This “emotionally diasporic” feeling – this sense of alienation from her own country – was at the root of the radical-left politics that Schulman and other queer activists pursued in the 1980s and 90s. Her goal was not to win a place for gays at the American table (to borrow from the title of my own 1993 book on gay rights) but to anathematize America while clinging to marginality. This “emotionally diasporic” feeling is also the key to explaining why Schulman identifies not with Israelis, whom she perceives as gun-toting bullies, but with Palestinians, whom she perceives, romantically, as innocent, displaced victims. (That the IDF is committed to preventing another Holocaust, while all too many Palestinians are determined to perpetrate one, would appear to be thoroughly lost on her.) Not that this sense of identification came easily: she needed, she tells us, to overcome a “visceral Jewish identification” with Israel, and to liberate herself from the “racism” that made her at first uneasy about working with Palestinian leaders.
Schulman does her best to make her insane choice sound reasonable. She devotes most of a page to rationalizing her decision to march alongside members of Hamas in a protest against Israeli attacks on Gaza. After all, she says, “I have marched in the same gay pride parade with gay Republicans for decades.” Similarly, apropos of a Palestinian leader’s dim view of gays, she reflects: “He couldn’t be worse than a U.S. theater producer who refuses to do a lesbian play or a U.S. publisher who refuses to publish lesbian novels.” The naïveté here is through the roof.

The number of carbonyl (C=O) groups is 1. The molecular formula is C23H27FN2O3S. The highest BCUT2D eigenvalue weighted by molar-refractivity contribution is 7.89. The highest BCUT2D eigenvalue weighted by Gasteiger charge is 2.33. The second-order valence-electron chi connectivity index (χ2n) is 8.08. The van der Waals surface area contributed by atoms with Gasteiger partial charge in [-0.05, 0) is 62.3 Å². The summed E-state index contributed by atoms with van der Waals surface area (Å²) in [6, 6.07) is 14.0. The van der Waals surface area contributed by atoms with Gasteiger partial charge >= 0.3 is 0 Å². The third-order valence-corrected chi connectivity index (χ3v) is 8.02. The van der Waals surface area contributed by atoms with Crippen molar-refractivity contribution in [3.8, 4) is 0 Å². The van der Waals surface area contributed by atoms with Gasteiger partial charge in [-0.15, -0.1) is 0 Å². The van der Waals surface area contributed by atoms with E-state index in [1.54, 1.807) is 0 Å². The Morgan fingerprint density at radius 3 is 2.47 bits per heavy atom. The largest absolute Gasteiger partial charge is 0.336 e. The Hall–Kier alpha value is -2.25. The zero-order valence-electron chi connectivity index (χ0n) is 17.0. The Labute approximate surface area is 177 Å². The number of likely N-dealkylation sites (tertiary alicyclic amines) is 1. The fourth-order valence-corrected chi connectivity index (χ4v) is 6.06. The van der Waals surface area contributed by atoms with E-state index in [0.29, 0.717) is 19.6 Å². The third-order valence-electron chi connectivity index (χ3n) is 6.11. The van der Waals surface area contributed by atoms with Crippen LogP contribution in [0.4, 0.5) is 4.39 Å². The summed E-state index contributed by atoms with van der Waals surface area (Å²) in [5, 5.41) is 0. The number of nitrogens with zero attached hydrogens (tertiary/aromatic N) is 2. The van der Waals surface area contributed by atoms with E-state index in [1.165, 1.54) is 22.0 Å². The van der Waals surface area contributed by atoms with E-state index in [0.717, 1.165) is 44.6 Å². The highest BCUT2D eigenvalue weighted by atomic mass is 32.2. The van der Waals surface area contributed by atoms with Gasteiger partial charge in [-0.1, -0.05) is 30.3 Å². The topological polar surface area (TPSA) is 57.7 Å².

So is the self-celebration: “rarely had I done something this bold when I was not sure of what I was doing….I have spent my life being simultaneously afraid and yet going forward anyway.” And as impressed as she is with herself, that’s just how impatient she is with those who aren’t as, um, “bold” as she is – such as the two gay men she meets in Berlin who are “so ‘concerned’ about the Muslims and how they don’t assimilate” and who complain “about women wearing the veil.” She dismisses their concerns as “crap,” saying that this “was the millionth conversation I had had with Christians who want me to bond with them around some unexamined assumption that their own culture is neutral and that Muslims are threatening. I am threatened by Christians so I will never feel this way.”